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Conclusion In this clinical case, 18F-FDG-PET/CT helped with the discrimination between benign lesions related to the known NF1 from the malignant transformed ones. It also assisted clinician decision making.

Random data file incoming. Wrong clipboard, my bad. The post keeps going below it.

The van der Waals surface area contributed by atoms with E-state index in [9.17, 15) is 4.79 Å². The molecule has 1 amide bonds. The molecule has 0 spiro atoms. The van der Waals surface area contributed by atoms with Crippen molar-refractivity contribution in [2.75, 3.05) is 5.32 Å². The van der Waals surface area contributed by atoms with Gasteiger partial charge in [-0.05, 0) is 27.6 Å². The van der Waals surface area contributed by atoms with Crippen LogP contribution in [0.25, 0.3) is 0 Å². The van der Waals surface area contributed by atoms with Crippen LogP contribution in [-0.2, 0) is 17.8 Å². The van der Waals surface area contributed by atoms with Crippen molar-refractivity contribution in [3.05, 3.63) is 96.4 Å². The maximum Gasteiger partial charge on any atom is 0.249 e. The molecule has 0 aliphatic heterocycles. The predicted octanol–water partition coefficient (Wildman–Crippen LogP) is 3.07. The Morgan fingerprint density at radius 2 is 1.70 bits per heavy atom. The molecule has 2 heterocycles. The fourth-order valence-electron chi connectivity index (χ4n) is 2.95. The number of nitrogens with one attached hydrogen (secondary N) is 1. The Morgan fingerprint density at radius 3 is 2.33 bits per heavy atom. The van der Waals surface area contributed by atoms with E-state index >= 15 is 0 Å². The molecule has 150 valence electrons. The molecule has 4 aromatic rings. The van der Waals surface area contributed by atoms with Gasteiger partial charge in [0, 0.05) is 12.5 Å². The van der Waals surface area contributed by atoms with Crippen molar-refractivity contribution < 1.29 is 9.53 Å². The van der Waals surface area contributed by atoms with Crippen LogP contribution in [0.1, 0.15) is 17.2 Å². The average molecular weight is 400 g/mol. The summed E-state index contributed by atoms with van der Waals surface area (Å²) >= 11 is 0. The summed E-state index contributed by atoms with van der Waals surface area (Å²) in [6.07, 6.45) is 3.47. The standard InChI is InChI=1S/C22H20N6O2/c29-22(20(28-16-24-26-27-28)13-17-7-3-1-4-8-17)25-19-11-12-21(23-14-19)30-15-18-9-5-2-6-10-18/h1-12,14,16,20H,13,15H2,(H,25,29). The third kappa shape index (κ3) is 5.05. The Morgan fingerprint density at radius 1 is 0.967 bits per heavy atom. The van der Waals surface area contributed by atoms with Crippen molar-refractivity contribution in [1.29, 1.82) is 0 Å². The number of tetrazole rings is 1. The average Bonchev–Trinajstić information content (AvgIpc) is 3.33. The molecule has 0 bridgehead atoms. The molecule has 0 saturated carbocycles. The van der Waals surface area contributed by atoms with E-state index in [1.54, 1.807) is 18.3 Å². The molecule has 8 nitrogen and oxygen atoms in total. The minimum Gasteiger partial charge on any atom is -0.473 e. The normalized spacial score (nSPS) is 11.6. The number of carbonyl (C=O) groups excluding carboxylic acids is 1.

References 1. Fisher MJ, Basu S, Dombi E, Yu JQ, Widemann BC, Pollock AN, et al. The role of [18F]-fluorodeoxyglucose positron emission tomography in predicting plexiform neurofibroma progression. J Neurooncol 2008;87:165–71. 2. Ferner RE, Gutmann DH. International consensus statement on malignant peripheral nerve sheath tumors in neurofibromatosis 1. Cancer Res 2002;62:1573–7. 3. Warbey VS, Ferner RE, Dunn JT, Calonje E, O’Doherty MJ. [18F]FDG PET/CT in the diagnosis of malignant peripheral nerve sheath tumours in neurofibromatosis type-1. Eur J Nucl Med Mol Imaging 2009;36:751–7. 4. Ducatman BS, Scheithauer BW, Piepgras DG, Reiman HM, Ilstrup DM. Malignant peripheral nerve sheath tumours: a clinicopathologic study of 120 cases. Cancer 1986;57: 2006–21. 5. Woodruff JM. Pathology of tumors of the peripheral nerve sheath in type 1 neurofibromatosis. Am J Med Genet 1999;89: 23–30. 6. Ferner RE, Lucas JD, O’Doherty MJ, Hughes RA, Smith MA, Cronin BF, et al. Evaluation of (18)fluorodeoxyglucose positron emission tomography [(18)FDG PET] in the detection of malignant peripheral nerve sheath tumors arising from within plexiform neurofibromas in neurofibromatosis 1. J Neurol Neurosurg Psychiatry 2000;68:353–7. 7. Hsu CH, Lee CM, Wang FC, Fang CL. Neurofibroma with increased uptake of [F-18]-fluoro-2-D-glucose interpreted as a metastatic lesion. Ann Nucl Med 2003;17:609–11. 8. Otsuka H, Graham MM, Kubo A, Nishitani H. FDG-PET/ CT findings of sarcomatous transformation in neurofibromatosis: a case report. Ann Nucl Med 2005;19:55–8. 9. Ferner RE, Golding JF, Smith M, Calonje E, Jan W, Sanjayanathan V, et al. [18F]2-fluoro-2-deoxy-D-glucose positron emission tomography (FDG PET) as a diagnostic tool for neurofibromatosis 1 (NF1) associated malignant peripheral nerve sheath tumours (MPNSTs): a long-term clinical study. Ann Oncol 2008;19:390–4. 10. Johansson G, Mahller YY, Collins MH, Kim MO, Nobukuni T, Perentesis J, et al. Effective in vivo targeting of the mammalian target of rapamycin pathway in malignant peripheral nerve sheath tumors. Mol Cancer Ther 2008;7: 1237–45.